Monday, May 7, 2007

Housing -- Renting is not better than buying

I have a Chinese friend that I used to work with. He's maybe 24, graduated from college 2 years ago, brilliant guy. I've been counseling him on investing, and he's doing pretty well. First off, he's actually setting aside money from his paycheck. Always a grand first step! And he's now buying stocks, and doing pretty well, I believe. We trade investing advice - he's the one that convinced me to steer clear of investing in NFLX, which I now thank him for.

He emailed me regarding this article, which basically postulates that renting an apartment instead of purchasing a residence will leave you in much better shape over the long haul. He lives in an apartment and wanted my advice on this issue.

Renting or buying - I have seen this issue tackled by many a blog, and I will not rehash what they said, nor will I address the calculations put forth in the linked MSN article.

What I will tell you is this - do not think of your main residence as an investment. First and foremost, an investment should be a tool you use to reach retirement. Your primary residence, as discussed here earlier today, should not be used as a vehicle towards retirement. It's a place to live - a place to while away your time when you're not at work. More romantically, it's a place to have candlelight dinners with your wife, to host your family for Christmas. It's a place to raise your kids, to watch them take their first steps, to read them stories. It's a place to make memories that last a lifetime.

Can you do these things in an apartment? Yes. And do you leave those memories behind when you move, as many homeowners do? Yes, perhaps.

My wife and I have no plans to move, and we actually own an apartment building, so I come at this from a different angle than some. But I am a sappy romantic - I love our house and already have so many great memories in the 6+ years we've lived there.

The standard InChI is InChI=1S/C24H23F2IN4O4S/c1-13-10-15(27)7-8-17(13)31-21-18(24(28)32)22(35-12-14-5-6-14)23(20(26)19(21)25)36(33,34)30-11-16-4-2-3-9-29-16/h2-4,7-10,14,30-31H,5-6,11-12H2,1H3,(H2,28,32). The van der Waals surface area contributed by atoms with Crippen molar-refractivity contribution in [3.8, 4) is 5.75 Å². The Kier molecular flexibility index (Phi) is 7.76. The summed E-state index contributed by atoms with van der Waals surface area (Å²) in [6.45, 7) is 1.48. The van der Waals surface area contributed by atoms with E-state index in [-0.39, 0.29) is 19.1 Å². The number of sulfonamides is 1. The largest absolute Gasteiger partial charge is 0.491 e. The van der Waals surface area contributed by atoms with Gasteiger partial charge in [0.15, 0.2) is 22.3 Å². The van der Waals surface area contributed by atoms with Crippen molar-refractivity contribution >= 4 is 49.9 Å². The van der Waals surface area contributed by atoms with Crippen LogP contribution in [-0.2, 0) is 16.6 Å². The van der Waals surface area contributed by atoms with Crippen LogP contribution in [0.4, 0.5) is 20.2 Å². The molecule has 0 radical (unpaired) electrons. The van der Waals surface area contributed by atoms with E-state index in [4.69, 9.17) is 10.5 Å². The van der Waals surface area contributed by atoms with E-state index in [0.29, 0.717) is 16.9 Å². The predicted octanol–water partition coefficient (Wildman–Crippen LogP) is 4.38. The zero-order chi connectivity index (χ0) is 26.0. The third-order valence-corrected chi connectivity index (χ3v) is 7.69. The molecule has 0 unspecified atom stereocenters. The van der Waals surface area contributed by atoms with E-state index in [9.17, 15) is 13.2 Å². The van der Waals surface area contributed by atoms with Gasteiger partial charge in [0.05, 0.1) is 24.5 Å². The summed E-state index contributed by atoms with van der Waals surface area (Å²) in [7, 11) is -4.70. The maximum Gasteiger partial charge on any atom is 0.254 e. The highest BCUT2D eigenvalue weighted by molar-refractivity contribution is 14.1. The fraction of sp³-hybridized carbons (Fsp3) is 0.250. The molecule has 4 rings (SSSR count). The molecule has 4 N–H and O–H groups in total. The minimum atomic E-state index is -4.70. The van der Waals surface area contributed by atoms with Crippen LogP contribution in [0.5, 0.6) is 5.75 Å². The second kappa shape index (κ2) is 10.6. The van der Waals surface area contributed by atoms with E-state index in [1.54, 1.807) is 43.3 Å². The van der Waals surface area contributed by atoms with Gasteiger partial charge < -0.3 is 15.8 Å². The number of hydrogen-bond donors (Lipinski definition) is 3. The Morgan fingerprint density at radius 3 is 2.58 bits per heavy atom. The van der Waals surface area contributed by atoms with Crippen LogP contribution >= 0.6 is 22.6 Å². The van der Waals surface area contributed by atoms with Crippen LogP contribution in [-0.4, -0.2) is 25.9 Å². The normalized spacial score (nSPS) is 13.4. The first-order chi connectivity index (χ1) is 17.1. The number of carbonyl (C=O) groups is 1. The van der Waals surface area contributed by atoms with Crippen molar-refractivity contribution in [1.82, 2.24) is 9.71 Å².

Why can't you do the same things in an apartment? First off, in many ways you cannot make an apartment your own. Many landlords do not allow you to paint (I don't allow painting - the walls stay white). I do not allow my tenants to affix DirecTV satellites to my building, so they're stuck with cable or broadcast television. My building has hardwood floors - if you want wall-to-wall carpeting, you'll have to move. Light fixtures, bathroom fixtures, appliances - you're often stuck with what's there. You can't add a room or renovate to your tastes.

Many apartments don't have much of a yard to play in. My daughter would be crushed if she didn't have her Little Tykes playground to play on. And if there isn't a yard or common area at your apartment complex, where are you going to BBQ?

While the house next store can still throw a wicked party, you're much more likely to be disturbed by your apartment neighbors - noise comes through those walls, even plaster walls. And if you live below someone, hopefully they don't walk around in their hard sole shoes, because trust me, you can really hear that! And if you're really (un)lucky, you might hear the couple in the next apartment doing "other things."